Rivalry between Karachi’s two prominent science colleges; Adamjee and Dyaram Jethmal (DJ) goes back many decades. DJ college was founded in 1887 and is named after the famous Sindhi philanthropist, Mr. Diwan Dyaram Jethmal. Adamjee College was founded in 1955 by Pakistan Memon Educational and Welfare Society. Both colleges compete each other not only in academics but also in sports.
While both colleges boast of great talent in academics and sports, DJ college gets the best of two in cricket. However, for at-least one year in 1989, Adamjee College was able to beat DJ College comprehensively. This writer had the honors of playing for Adamjee College that year.
According to 1989’s Inter-Collegiate draws, Adamjee versus DJ match was scheduled at Bakhtiari Youth Center (BYC)‘s B Ground. Youth Center is the same ground to which Imran Khan had once called the Graveyard of Fast Bowlers. Look at the photo below. It shows both A and B grounds of BYC. From the desert like conditions of both grounds you can tell they are indeed a graveyard for fast bowlers.
On a chilly January morning, Adamjee’s captain Junaid Shamim won the toss and we elected to bat. Our opening pair was Naved and Anwar. Both were deeply influenced by the opening batsmen philosophy of Pakistan at that time. If one copied Mudassar Nazar to the end, then other considered Shoaib Mohammad as his ideal. Both of them were in competition to see who plays the most number of maiden overs. Our good luck prevailed and both of them got out around fifth over. Qamar-ud-doja and Junaid Shamim then took DJ’s bowling to the task and Adamjee’s run rate finally crossed 3 per over. Junaid was especially in good form that day and pulled at-least 2 sixes to the top of the roof of main enclosure of Youth Center. Again refer to the photo above. It shows the location of main enclosure between A ground and B ground. After Qamar and Junaid got out, Adamjee had a couple more aggressive batsmen in their bag. These hard-hitting gentlemen used to play cricket like baseball and tried to hit every ball as if pelting cotton in a quilt (dhunaai). Our innings continued with ups and down. The score reached 150 in 38th over and we lost our 7th wicket. That’s when I came in to bat at number 9. DJ college brought a very complicated type of bowler to bowl the 40th over. He used to run 16 steps and then bowl a mixture of slow and medium delivery. I was stuck at the non-striker’s end until the last two balls of the 40th over. The fifth bowl of the over came, I heard a doppler effect shoooooN sound, the ball spun almost a foot and went to the keeper.
Everyone in the pavilion started shouting and telling me how to plaw the next ball. Since the ball was spinning by feet, I made up my mind to hit next one on the up before it could spin. The last bowl came. It was pitched off-side the off stump. I got my timing right and on front-foot smashed a cover drive to boundary. 17 years have passed since then, but to date I feel the enjoyment of hitting that cover drive to the boundary. That also brought Admajee’s innings to end. We had scored 164 for 7 off 40 overs. I was not out at 5. My batting average also increased by a fraction as I remained not out in this innings.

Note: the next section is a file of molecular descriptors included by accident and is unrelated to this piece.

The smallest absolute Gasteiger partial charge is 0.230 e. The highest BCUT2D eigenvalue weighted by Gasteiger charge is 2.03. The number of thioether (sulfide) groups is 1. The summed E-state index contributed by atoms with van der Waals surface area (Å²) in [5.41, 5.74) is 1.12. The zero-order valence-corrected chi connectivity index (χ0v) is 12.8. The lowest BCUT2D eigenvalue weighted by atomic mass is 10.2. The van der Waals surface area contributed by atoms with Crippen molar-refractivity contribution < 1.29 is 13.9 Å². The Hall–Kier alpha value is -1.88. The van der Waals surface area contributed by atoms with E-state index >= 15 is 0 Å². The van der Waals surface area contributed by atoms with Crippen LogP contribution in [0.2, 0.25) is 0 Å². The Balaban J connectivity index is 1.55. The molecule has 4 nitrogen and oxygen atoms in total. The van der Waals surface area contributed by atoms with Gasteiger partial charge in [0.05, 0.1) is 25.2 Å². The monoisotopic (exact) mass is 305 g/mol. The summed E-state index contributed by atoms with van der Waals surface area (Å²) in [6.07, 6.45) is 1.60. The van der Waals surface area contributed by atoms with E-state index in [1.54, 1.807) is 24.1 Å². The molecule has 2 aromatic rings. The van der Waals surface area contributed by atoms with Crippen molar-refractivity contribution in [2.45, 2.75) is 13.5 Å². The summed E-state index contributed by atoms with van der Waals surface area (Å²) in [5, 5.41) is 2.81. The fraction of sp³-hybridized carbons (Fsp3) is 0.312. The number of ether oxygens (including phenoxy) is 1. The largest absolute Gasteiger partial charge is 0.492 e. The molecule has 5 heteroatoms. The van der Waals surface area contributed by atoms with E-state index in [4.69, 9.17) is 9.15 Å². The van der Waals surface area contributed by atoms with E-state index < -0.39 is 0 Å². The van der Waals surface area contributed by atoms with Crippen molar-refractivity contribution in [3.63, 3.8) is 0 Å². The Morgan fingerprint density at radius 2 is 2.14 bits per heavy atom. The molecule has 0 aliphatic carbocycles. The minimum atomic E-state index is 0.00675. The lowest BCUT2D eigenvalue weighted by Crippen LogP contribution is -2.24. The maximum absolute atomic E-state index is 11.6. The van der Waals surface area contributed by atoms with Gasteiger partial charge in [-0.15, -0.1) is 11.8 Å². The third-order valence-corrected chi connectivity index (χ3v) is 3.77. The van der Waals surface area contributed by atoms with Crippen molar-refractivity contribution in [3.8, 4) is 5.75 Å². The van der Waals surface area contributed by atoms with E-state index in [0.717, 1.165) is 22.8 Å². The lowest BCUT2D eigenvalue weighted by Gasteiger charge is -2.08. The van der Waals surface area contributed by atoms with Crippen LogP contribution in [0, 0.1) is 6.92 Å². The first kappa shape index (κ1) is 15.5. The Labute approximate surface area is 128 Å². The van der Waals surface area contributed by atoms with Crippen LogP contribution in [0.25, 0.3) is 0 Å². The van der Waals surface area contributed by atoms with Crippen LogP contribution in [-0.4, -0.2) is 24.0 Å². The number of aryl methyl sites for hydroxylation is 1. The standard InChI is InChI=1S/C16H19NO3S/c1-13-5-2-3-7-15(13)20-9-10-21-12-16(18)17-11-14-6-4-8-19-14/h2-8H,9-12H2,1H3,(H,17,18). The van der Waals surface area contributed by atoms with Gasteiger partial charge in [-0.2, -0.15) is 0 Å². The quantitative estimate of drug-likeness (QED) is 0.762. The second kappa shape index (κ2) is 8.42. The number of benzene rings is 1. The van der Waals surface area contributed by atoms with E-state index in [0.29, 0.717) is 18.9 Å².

Lunch was then taken (not served). All of our matches in 1988-89 season were scheduled at Youth Center. During lunch breaks we used to walk to one of the infinite branches of Cafe’ De Khan (Cafe’ of the Khan) located across the road in Block-A of North Nazimabad. nihari, qorma, tandoori roti, and cups of hot tea used to be our lunch menu. After that nobody wanted to field for 40 overs. But that day our moral was so high that we just ate daal (lentils) and roti (bread) so that we can have a go at DJ batsmen in the afternoon with full energy.
When we reached the ground, sea breeze picked up its gust. Karachi’s sea breeze is always very strong in the afternoon and brings with it humidity, which makes cricket ball swing naturally. It is always an advantage to field in the afternoon in Karachi weather. I started first over with the breeze (KDA ground end) and Junaid Shamim started bowling into breeze from the S-Block end. He was right arm and I am left arm. We swung the new ball so much that DJ batsmen were literally dancing in their crease and were still unable to touch the ball. Junaid got first batsman out plumped in front of the wicket and I got another one caught behind. We bowled 10 overs unchanged and let DJ score only 20 for the loss of 2 wickets.
From 11th over our spinners took over. I don’t remember much detail after that, because I was fielding at the deep square leg boundary waiting for my next spell. DJ batsmen however, kept losing regular wickets. Around 30th over or so, a DJ batsman tried to pull one of our spinners. The ball got top edge of the bat and went so high up in the sky, that in cricket terminology we call it ‘ball taara ho gayee’ (ball became a star). I do remember some people shouting my name and calling for catch pakRo (catch it), shabash (bravo), dauRna (run) , pakaRna (grab it) etc. My eyes were trans-fixed on the ball, which had gone miles high up in the sky. As it came down, I somehow got my hand and eye coordination right and caught it inches inside the boundary line. That catch was another memorable event for me from that match.
After 35th over, I came back to bowl again. By then, DJ’s tail-enders were playing. Junaid and I quickly wrapped up their batting and DJ got all out for 110 or so runs. I finished with 3 wickets for 18 or so.
That victory earned us a spot in quarter-finals, which we played against Government Commerce College and lost. But that story some other time.